GENEVA (07 May 2019) – UN human rights experts are gravely concerned over imprisoned activist Ahmed Mansoor’s physical well-being and say the poor conditions of his detention in the United Arab Emirates, including prolonged solitary confinement, may constitute torture.
The experts urged the UAE authorities to give the human rights defender, who began a hunger strike on 17 March in protest at an unfair trial and his prison conditions, immediate medical attention with his full consent.
“According to reports at our disposal, throughout his deprivation of liberty, Mr Mansoor has been kept in solitary confinement, and in conditions of detention that violate basic international human rights standards and which risk taking an irrevocable toll on Mr Mansoor’s health,” the experts said. “We implore the authorities of the United Arab Emirates to immediately grant him access to vital and consented medical care and to ensure that his conditions of detention conform to the United Nations’ Standard Minimum Rules for the Treatment of Prisoners.”
The Standard Minimum Rules for the Treatment of Prisoners, also known as “the Mandela Rules”, lay out basic standards for treatment of detainees, including bedding, visitation, reasonable levels of cell hygiene, appropriate access to healthcare and sanitary facilities, and the prohibition against torture.
Mansoor has allegedly been kept isolated in Al-Sadr prison in Abu Dhabi with no bed or water in his cell and with no access to a shower. Although visits have been allowed, they are rarely offered. UN experts have previously stated that prolonged periods of solitary confinement may amount to torture.
“We are also alarmed at repeated and consistent reports that Mr Mansoor has not received a fair trial and call on the authorities to ensure his retrial in accordance with the fundamental judicial guarantees provided for in international human rights law, or his immediate release,” the experts said.
Mansoor, who received the Martin Ennals Award for Human Rights Defenders in 2015, was arrested in March 2017 and convicted in May 2018 for “insulting the ‘status and prestige of the UAE and its symbols' including its leaders” and for “seeking to damage the relationship of the United Arab Emirates with its neighbours by publishing false reports and information on social media”. He was sentenced to 10 years’ imprisonment and a fine of 1,000,000 Emirati dirhams (around US$270,000).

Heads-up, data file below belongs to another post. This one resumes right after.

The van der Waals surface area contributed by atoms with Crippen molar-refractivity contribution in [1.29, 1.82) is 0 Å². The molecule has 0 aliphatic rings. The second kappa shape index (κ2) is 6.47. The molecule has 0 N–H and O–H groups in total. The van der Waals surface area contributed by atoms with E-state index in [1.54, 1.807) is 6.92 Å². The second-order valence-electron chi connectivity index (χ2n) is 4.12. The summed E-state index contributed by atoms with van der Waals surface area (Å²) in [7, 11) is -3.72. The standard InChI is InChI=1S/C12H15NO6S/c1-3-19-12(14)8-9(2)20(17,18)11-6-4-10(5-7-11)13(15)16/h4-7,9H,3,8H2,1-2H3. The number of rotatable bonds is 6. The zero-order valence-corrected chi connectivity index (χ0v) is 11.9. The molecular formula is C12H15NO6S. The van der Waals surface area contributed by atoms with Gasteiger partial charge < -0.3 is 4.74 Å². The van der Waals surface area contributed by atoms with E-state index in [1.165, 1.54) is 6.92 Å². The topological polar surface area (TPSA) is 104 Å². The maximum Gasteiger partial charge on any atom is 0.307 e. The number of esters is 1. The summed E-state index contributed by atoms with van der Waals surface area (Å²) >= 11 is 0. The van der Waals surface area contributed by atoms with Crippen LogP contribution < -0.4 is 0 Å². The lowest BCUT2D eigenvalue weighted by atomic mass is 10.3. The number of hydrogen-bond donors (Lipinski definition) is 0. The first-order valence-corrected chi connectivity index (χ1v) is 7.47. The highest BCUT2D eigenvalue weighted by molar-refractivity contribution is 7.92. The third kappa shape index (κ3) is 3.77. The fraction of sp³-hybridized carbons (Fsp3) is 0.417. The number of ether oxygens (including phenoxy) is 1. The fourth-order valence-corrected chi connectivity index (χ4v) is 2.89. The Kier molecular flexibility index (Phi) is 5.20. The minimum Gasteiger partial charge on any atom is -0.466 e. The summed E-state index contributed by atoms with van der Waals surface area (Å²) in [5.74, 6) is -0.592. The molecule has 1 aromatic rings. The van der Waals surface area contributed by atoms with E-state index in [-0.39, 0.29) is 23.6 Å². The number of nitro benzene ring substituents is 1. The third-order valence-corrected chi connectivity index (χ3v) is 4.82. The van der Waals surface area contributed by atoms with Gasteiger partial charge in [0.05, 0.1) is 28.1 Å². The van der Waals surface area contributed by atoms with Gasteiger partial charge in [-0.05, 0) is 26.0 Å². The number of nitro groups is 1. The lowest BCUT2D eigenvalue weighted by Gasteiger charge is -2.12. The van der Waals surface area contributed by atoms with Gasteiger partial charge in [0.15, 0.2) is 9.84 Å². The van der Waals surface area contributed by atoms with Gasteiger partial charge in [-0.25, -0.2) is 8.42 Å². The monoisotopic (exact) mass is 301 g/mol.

Special procedures mandate holders have previously raised their concerns* with authorities in the UAE regarding Mansoor’s case and have issued two previous press releases** calling for his release.
(*)The UN experts: Mr. Clément Nyaletsossi Voule,
Special Rapporteur on the rights to peaceful assembly and of association; Mr. Michel Forst,
Special Rapporteur on the situation of human rights defenders;Mr. David Kaye,
Special Rapporteur on the promotion and protection of the right to freedom of opinion and expression;
Mr. Nils Melzer,
Special Rapporteur on torture and other cruel, inhuman or degrading treatment or punishment;
Mr. Dainius Pῡras,
Special Rapporteur on the right to health;
Ms. Agnes Callamard,
Special Rapporteur on extrajudicial, summary or arbitrary executions;
Mr. José Antonio Guevara Bermúdez, Chair-Rapporteur of the
Working Group on Arbitrary Detention.
The Working Groups and Special Rapporteurs are part of what is known as the
Special Proceduresof the Human Rights Council. Special Procedures, the largest body of independent experts in the UN Human Rights system, is the general name of the Council’s independent fact-finding and monitoring mechanisms that address either specific country situations or thematic issues in all parts of the world. Special Procedures experts work on a voluntary basis; they are not UN staff and do not receive a salary for their work. They are independent from any government or organization and serve in their individual capacity.
UN Human Rights, Country Page —
United Arab Emirates
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